Avalanche danger looms
December 29, 2003
TWIN BRIDGES – Ski patrollers, backcountry experts and Caltrans officials were out in full force Monday because of the high avalanche danger for the region spanning Sonora to Yuba passes.
In avalanche talk, “high” ranks as the second highest of five levels the U.S. Forest Service in Truckee issues for the threat of natural and human-triggered avalanches. A bulletin was in effect over Christmas Eve and Day with the same rating.
Ratings are partly based on elevation, slope angles, snowpack, terrain and weather. As a general rule, deaths occur on slopes between 30 to 45 degrees.
A major storm in the Lake Tahoe region sent area ski patrollers out Monday to assess their grounds.
“We have only one hour,” Sierra-at-Tahoe patroller Greg Butler said during a training exercise with a golden retriever the resort has on staff as an insurance policy for guests.
Two-year-old Rush-to-the-Rescue – Rush for short – responded to trainer and handler Dan Little’s call to “find” and scrambled over the backside of the ski area summit to dig up a buried mock victim. The patrollers rotate who will be buried to help train the dogs. Beth Kirkland volunteered to go into the 3-foot hole Monday.
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The dog ran around to pick up Kirkland’s scent. Rush picked it up and raced to the rescue – uncovering the mock victim in less than a minute.
About half of all buried victims die if they are not rescued within 30 minutes.
Rush’s reward was his play toy.
“They find (the victims) so much faster than us,” Butler said.
“Good dog,” yelled the crew. The dog appears to be on the path to replacing the veteran avalanche dog that started the program. Sirius was killed in a hit-and-run accident on Highway 50 in 2002.
Most resorts prefer to use golden retrievers because they have a mild temperament and work well with people.
Ski patrol covered the slopes early that morning and performed some ski cutting to bring down the excess – triggering avalanches on the slopes with their two planks
Sierra patrollers closed the backcountry gate Monday that they had just opened the day before.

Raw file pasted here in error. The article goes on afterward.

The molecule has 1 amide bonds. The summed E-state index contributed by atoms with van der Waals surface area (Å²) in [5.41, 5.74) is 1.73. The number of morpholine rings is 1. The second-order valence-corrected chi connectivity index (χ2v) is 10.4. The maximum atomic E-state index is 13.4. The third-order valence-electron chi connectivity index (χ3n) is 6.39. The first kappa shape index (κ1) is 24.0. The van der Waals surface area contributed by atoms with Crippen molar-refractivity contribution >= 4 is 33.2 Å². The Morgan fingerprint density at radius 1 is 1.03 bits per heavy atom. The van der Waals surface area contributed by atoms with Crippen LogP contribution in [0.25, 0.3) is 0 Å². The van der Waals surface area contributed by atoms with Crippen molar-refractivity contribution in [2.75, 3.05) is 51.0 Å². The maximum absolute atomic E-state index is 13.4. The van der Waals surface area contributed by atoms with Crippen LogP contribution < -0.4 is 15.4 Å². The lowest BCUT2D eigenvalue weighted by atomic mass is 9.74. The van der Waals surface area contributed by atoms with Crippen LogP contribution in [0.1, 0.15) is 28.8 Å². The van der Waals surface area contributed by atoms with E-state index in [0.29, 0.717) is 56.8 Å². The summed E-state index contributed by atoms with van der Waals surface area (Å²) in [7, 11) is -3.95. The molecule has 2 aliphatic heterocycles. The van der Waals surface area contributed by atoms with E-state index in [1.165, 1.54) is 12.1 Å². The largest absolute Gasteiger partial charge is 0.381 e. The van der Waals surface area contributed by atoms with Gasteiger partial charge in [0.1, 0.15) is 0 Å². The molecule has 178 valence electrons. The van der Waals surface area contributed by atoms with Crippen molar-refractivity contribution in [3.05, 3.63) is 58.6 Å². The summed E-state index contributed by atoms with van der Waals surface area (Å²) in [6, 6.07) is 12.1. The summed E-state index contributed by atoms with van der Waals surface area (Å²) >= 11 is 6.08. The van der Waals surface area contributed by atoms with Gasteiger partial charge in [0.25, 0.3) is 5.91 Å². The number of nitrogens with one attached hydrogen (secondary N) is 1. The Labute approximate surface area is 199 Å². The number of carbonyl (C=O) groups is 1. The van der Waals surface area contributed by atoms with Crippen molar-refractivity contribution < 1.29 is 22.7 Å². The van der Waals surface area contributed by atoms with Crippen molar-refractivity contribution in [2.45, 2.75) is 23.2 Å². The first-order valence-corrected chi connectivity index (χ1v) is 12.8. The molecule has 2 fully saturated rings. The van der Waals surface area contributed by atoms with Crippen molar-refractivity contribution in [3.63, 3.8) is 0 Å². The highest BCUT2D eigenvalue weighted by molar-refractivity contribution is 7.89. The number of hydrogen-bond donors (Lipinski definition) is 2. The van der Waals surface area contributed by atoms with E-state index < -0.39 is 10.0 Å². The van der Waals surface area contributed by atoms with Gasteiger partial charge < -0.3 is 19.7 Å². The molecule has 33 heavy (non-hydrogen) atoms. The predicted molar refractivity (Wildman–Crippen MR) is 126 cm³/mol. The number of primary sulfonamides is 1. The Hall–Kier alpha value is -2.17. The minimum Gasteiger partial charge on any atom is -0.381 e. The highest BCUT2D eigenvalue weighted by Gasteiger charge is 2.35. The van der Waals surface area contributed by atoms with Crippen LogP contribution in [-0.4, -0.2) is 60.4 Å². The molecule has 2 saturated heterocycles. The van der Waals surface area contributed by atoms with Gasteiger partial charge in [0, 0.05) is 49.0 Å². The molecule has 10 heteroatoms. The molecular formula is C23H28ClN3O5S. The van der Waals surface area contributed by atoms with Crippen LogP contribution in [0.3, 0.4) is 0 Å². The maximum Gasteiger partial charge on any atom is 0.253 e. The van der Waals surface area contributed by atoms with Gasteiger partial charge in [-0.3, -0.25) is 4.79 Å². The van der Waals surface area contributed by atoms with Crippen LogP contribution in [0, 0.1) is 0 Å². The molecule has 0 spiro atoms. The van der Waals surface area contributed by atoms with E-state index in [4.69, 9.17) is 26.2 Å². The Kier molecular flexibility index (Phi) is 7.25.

Their job is critical and technical because they’re tracking weather trends, wind currents and snowfall – trying to beat the avalanche odds, according to Kirkwood Mountain Resort patroller Todd Rudhall. Better equipment has brought more exposure to skiing the backcountry – making patrollers’ jobs more challenging.
Over the steep slopes of the Alpine County resort, more than 20 patrollers study between 18 and 20 routes in the wee hours of the morning.
Patrollers were out setting explosive charges to bring the excess snow down. Caltrans blasts east of Echo Summit when more than a foot collects.
“There is no particular area we look at,” Rudhall said Monday. “When it snows and blows, we always assume an avalanche hazard. We try to minimize that and we constantly monitor it throughout the day on a day like this.”
The concern with the latest in the mounting snowpack is the instability created by a variety of layers, along with the sheer amount.
For conditions such as this, an avalanche beacon, shovel and probe are the necessities for backcountry travelers. They are warned to refrain from traveling alone and limit their terrain to sheltered areas.
There are two types of slides – loose snow and slab avalanches. The latter being the most dangerous. Loose snow slides begin from a single point and expand as they descend.
Avalanches strike all over the world, including the Lake Tahoe Basin, with a handful of deaths being linked to them over the last five years.
To enhance snow safety, backcountry expert Dave Beck will teach a one-day class at the Lake Tahoe Community College Jan. 10.
– Susan Wood can be reached at (530) 542-8009 or via e-mail at firstname.lastname@example.org